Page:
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Wary and watchful in the 'Clair de Lune'

International City Theatre poignantly revisits a story about two lonely people.

September 03, 2008|David C. Nichols | Special to The Times

The first sounds we hear at the beginning of "Frankie and Johnny in the Clair de Lune" are the dulcet patterns of Glenn Gould playing Bach and the raucous moans of a couple reaching orgasm. That dichotomy between the graceful and the gritty suffuses Terrence McNally's romantic comedy-drama. Its enthralling revival at International City Theatre in Long Beach addresses each contradiction to the last degree of bittersweet humor.

Not that Frankie (Libby West) and Johnny (Thomas Fiscella) are lovers, far from it. Middle-aged employees at the same dive in New York City, this waitress and short-order cook have just wound up their first date. On the face of things, the odds aren't good for a second one.

Sarcastic and guarded, Frankie just wants her swain to put his pants on and vamoose. Yet garrulous Johnny is smitten, as he tells Frankie, though his flowery phrases scarcely dissuade her from thinking him a jerk. As she tells him, "You just don't decide to fall in love with people out of the blue."

Johnny, however, is nothing if not persistent and, for all his deeply ingrained lack of tact, perceptive. "Pretend we're the only two people in the world," he says, and his assertion gets under her skin as much as the Debussy piece that gives the play its title. Isn't the chance to be more than two isolated souls merely bumping into bodies worth taking?

McNally certainly thinks so, and "Frankie and Johnny," which premiered in 1987 at the Manhattan Theatre Club with Kathy Bates and Kenneth Welsh, has aged better than most such examinations. Although the references and rhythm of Frankie and Johnny's banter can feel over-glib, they are very funny, and the pair's personal revelations retain their unforced poignancy.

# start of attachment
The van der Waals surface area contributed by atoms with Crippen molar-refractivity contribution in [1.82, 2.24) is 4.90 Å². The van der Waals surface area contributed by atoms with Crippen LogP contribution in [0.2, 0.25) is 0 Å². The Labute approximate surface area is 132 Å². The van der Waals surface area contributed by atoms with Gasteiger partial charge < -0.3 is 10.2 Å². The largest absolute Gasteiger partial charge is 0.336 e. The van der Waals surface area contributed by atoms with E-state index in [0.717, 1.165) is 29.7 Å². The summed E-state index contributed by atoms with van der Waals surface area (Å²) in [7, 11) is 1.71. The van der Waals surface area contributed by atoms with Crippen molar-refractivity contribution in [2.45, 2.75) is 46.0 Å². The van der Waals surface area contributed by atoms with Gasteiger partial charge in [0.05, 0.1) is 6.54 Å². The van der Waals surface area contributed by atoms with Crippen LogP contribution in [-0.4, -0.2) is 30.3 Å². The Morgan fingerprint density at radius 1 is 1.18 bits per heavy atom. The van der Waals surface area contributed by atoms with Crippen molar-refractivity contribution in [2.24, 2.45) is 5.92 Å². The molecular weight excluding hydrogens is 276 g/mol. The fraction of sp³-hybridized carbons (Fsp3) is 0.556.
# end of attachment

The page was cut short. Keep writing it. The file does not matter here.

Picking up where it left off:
Under director Todd Nielsen's adroit eye, West and Fiscella play these unlikely partners for all they're worth. Fiscella's boundless energy and emotional acumen are enormously appealing, if somewhat too well-spoken. He has a fluid affinity with West, whose spot-on timing and hairpin turns of feeling remind us anew of her remarkable talent.

Perhaps designer Stephen Gifford's fine Hell's Kitchen apartment set could be a shade grimier, and though Nielsen downplays the nudity of the opening, it's unfair that Johnny wears underwear beneath the sheets and Frankie doesn't. Still, these quibbles are ultimately as irrelevant as Chris Kittrell's lighting and sound designs are elegant. Only hard-hearted cynics could remain detached in the face of such a beautifully rendered moonlit reverie.


"Frankie and Johnny in the Clair de Lune," International City Theatre at Long Beach Performing Arts Center, 300 E. Ocean Blvd., Long Beach. 8 p.m. Thursdays through Saturdays, 2 p.m. Sundays. Ends Sept. 21. $32 to $42. (562) 436-4610. Running time: 2 hours, 5 minutes.

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